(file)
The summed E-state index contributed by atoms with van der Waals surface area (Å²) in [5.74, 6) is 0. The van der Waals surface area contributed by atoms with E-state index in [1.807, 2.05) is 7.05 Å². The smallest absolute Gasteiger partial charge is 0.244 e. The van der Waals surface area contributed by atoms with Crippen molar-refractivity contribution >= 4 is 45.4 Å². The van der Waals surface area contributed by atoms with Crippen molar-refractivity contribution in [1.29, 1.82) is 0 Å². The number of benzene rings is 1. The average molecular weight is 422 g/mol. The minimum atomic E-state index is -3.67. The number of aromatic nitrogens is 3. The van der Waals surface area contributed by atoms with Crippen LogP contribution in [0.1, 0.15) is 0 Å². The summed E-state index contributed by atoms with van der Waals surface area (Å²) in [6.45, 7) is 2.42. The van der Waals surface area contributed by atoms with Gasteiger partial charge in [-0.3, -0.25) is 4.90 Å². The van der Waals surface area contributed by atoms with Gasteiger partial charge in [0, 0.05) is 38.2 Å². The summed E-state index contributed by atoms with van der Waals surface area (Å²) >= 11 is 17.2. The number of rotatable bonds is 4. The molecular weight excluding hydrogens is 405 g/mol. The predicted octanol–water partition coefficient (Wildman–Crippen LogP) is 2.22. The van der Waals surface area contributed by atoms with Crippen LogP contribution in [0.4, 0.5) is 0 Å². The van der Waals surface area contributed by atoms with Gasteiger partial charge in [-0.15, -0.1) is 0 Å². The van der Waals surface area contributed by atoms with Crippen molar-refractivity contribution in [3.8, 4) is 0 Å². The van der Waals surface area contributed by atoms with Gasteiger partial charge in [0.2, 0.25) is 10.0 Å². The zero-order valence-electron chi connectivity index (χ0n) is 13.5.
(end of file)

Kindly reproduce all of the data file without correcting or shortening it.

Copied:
The summed E-state index contributed by atoms with van der Waals surface area (Å²) in [5.74, 6) is 0. The van der Waals surface area contributed by atoms with E-state index in [1.807, 2.05) is 7.05 Å². The smallest absolute Gasteiger partial charge is 0.244 e. The van der Waals surface area contributed by atoms with Crippen molar-refractivity contribution >= 4 is 45.4 Å². The van der Waals surface area contributed by atoms with Crippen molar-refractivity contribution in [1.29, 1.82) is 0 Å². The number of benzene rings is 1. The average molecular weight is 422 g/mol. The minimum atomic E-state index is -3.67. The number of aromatic nitrogens is 3. The van der Waals surface area contributed by atoms with Crippen LogP contribution in [0.1, 0.15) is 0 Å². The summed E-state index contributed by atoms with van der Waals surface area (Å²) in [6.45, 7) is 2.42. The van der Waals surface area contributed by atoms with Gasteiger partial charge in [-0.3, -0.25) is 4.90 Å². The van der Waals surface area contributed by atoms with Gasteiger partial charge in [0, 0.05) is 38.2 Å². The summed E-state index contributed by atoms with van der Waals surface area (Å²) >= 11 is 17.2. The number of rotatable bonds is 4. The molecular weight excluding hydrogens is 405 g/mol. The predicted octanol–water partition coefficient (Wildman–Crippen LogP) is 2.22. The van der Waals surface area contributed by atoms with Crippen LogP contribution in [0.4, 0.5) is 0 Å². The van der Waals surface area contributed by atoms with Gasteiger partial charge in [-0.15, -0.1) is 0 Å². The van der Waals surface area contributed by atoms with Crippen molar-refractivity contribution in [3.8, 4) is 0 Å². The van der Waals surface area contributed by atoms with Gasteiger partial charge in [0.2, 0.25) is 10.0 Å². The zero-order valence-electron chi connectivity index (χ0n) is 13.5.